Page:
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Apple VARs adjust to Jobs-less future

Apple and Steve Jobs were inextricable. That was for better — and now — for worse as Jobs exits and Apple VARs deal with questions about Apple's future.

It has never been easy to be an Apple VAR. Many who started out selling Apple IIs and Macs into education accounts were cut loose by Apple in 1992 as the company decimated its K-12 channel.

More recently, the few VARs still in the mix had to contend with Apple-owned and operated retail stores competing with them on sales and services.

A few have made a go of it but now face customer questions about the future of the company many believe offers the most innovative technology in the market. Now that Apple co-founder Steve Jobs resigned as CEO, there is uneasiness about the company’s prospects -- uneasiness that may be unwarranted, several Apple VARs said, citing the company’s R&D spending and recent track record. The problem is Apple and Jobs became so intertwined that it was hard to tell where Jobs left off and the rest of Apple began.

Michael Oh, founder of Tech Superpowers, a Boston-based Apple reseller, said there’s been a lot of discussion about Jobs’ exit, but he has not fielded many pointed questions from customers about Apple’s future.

That may be because Jobs departure comes at a fairly good time, in Oh’s view.

“The iPhone 5 is coming soon and so is the iPad3 in the next six to nine months. Those products are well within the rumored pipeline so people know innovation is coming,” he said.

There is also a very strong set of Mac offerings that should fuel Apple’s market momentum, he added.

“In my opinion, Apple’s track record has been so strong for so long that if there is an impact it will probably be a long-tail impact. Maybe we’ll look back and see 2013 as the pinnacle because of all the R&D Jobs put in place,” he said.

Rick Chernick, CEO of Camera Corner Connecting Point in Green Bay, Wis., is another Apple long-timer. His company was an early Apple K-12 partner and managed to survive Apple’s partner purge in 1992.

He too is optimistic about a Jobs-less Apple. “This is a big company and probably has deep leadership in technology and in R&D. And,” he said, “Apple customers are very loyal.” That is certainly true. Many C-level execs have forced their IT staffs to welcome iPhones and iPads into the corporate fold. And Apple stores are full of business people buying and training on Macs to supplement company-owned PCs.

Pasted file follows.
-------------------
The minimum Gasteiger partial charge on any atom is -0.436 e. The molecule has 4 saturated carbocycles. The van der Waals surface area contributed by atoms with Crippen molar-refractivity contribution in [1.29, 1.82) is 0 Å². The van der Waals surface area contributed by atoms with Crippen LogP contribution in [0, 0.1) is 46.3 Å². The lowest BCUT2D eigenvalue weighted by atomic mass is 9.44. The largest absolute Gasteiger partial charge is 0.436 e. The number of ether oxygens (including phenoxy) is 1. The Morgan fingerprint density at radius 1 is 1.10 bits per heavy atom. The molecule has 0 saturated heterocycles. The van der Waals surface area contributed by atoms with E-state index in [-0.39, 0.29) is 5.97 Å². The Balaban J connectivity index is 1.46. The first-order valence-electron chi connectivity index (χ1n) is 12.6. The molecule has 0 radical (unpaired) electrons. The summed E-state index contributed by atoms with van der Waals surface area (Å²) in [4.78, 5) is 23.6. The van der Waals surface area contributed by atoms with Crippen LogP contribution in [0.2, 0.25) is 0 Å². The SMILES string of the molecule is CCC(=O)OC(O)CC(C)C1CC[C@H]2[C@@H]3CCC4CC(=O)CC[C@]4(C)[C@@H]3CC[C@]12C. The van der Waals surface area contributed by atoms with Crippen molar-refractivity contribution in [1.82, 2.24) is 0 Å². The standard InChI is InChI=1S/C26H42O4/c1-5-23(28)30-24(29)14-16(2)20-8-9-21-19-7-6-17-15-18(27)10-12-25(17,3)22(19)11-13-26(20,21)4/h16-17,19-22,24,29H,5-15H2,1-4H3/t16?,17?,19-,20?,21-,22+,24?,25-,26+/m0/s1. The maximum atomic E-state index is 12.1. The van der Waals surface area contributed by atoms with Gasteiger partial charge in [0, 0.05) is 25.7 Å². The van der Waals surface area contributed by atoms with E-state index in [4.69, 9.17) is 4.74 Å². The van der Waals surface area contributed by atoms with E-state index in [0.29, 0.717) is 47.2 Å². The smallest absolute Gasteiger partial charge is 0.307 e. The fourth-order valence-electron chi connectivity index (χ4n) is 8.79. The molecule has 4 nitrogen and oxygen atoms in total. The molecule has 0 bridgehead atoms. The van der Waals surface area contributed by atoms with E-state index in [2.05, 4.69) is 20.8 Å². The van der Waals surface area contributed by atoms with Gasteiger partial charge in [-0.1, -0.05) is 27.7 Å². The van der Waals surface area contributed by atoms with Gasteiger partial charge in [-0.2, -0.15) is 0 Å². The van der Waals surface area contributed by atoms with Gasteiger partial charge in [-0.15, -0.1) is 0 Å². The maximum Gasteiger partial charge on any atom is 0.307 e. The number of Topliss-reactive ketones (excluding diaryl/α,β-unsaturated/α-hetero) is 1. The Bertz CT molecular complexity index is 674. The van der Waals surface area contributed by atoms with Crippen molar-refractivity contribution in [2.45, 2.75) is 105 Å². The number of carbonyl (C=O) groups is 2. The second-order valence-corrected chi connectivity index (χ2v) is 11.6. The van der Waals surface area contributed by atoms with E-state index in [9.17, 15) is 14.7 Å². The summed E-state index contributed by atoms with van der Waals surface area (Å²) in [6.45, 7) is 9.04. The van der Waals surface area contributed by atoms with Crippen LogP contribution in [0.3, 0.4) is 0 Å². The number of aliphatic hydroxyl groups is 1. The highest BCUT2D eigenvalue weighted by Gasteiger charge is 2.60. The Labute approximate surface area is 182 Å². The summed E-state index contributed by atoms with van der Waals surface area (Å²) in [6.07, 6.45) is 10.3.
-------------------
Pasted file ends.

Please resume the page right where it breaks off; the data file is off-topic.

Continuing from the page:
“You’re in a Starbucks with your iPhone and people ask you about the iMac and you start talking. The common theme is ‘my notebook is a piece of garbage and I can’t take it anymore,’” said Jeff Matthews, an investor and author who himself dumped his HP laptop for a Mac last year.

Matthews recounted seeing a Manhattan Apple store full of 40- - and 50-year-old business people getting trained on new Apple laptops. “Every one of them was a loss to Microsoft and HP or Dell or whoever,” he said.

“I have a closet full of Dell and HP notebooks and I’m embarrassed to take them to Staples to get them refragged or whatever. You finally hit a point where you go to the Mac,” Matthews said,”and lots of people are at that point.”

Windows remains king of the desktop OS, but numbers show its share eroding to below 90% this past year.

Other Apple watchers wonder if Jobs’ departure might mean new hires in Cupertino. Jon Rubinstein, who spearheaded Hewlett-Packard’s TouchPad push may be looking for new pastures given HP’s decision to nuke the device. Rubinstein, aka “the Podfather,” was a former Jobs protégé at Apple.

Others, including some Mac fans, see trouble ahead for Apple that would be an issue even if Jobs were still day-to-day leader. Android-based smartphones are taking a huge chunk of the market, and they also see Microsoft perhaps finally making some headway with Windows in the smartphone market.

Let us know what you think about the story; email Barbara Darrow, Senior News Director at, or follow us on twitter.

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